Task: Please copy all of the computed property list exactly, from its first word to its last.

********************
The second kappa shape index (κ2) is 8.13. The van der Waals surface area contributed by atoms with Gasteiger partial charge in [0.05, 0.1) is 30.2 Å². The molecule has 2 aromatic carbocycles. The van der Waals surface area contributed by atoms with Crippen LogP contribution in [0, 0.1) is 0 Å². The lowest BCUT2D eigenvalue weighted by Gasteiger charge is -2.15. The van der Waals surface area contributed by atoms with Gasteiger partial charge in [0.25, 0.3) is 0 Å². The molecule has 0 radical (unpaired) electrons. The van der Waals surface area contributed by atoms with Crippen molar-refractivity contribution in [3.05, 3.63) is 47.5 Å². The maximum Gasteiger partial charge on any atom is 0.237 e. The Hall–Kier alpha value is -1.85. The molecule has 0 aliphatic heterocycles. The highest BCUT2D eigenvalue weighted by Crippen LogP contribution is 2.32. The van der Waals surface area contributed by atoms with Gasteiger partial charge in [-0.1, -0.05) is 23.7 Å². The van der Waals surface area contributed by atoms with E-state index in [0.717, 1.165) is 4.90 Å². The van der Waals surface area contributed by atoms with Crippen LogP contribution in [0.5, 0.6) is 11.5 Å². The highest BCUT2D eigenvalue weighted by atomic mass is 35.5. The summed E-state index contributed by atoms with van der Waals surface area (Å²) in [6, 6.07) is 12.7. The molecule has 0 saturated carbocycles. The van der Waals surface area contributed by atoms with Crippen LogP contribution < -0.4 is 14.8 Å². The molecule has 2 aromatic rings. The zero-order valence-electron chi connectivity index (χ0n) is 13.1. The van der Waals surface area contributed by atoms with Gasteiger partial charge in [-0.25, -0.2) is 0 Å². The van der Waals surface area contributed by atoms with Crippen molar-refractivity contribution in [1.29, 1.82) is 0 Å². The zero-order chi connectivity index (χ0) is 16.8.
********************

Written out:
The second kappa shape index (κ2) is 8.13. The van der Waals surface area contributed by atoms with Gasteiger partial charge in [0.05, 0.1) is 30.2 Å². The molecule has 2 aromatic carbocycles. The van der Waals surface area contributed by atoms with Crippen LogP contribution in [0, 0.1) is 0 Å². The lowest BCUT2D eigenvalue weighted by Gasteiger charge is -2.15. The van der Waals surface area contributed by atoms with Gasteiger partial charge in [0.25, 0.3) is 0 Å². The molecule has 0 radical (unpaired) electrons. The van der Waals surface area contributed by atoms with Crippen molar-refractivity contribution in [3.05, 3.63) is 47.5 Å². The maximum Gasteiger partial charge on any atom is 0.237 e. The Hall–Kier alpha value is -1.85. The molecule has 0 aliphatic heterocycles. The highest BCUT2D eigenvalue weighted by Crippen LogP contribution is 2.32. The van der Waals surface area contributed by atoms with Gasteiger partial charge in [-0.1, -0.05) is 23.7 Å². The van der Waals surface area contributed by atoms with E-state index in [0.717, 1.165) is 4.90 Å². The van der Waals surface area contributed by atoms with Crippen LogP contribution in [0.5, 0.6) is 11.5 Å². The highest BCUT2D eigenvalue weighted by atomic mass is 35.5. The summed E-state index contributed by atoms with van der Waals surface area (Å²) in [6, 6.07) is 12.7. The molecule has 0 saturated carbocycles. The van der Waals surface area contributed by atoms with Crippen LogP contribution < -0.4 is 14.8 Å². The molecule has 2 aromatic rings. The zero-order valence-electron chi connectivity index (χ0n) is 13.1. The van der Waals surface area contributed by atoms with Gasteiger partial charge in [-0.25, -0.2) is 0 Å². The van der Waals surface area contributed by atoms with Crippen molar-refractivity contribution in [1.29, 1.82) is 0 Å². The zero-order chi connectivity index (χ0) is 16.8.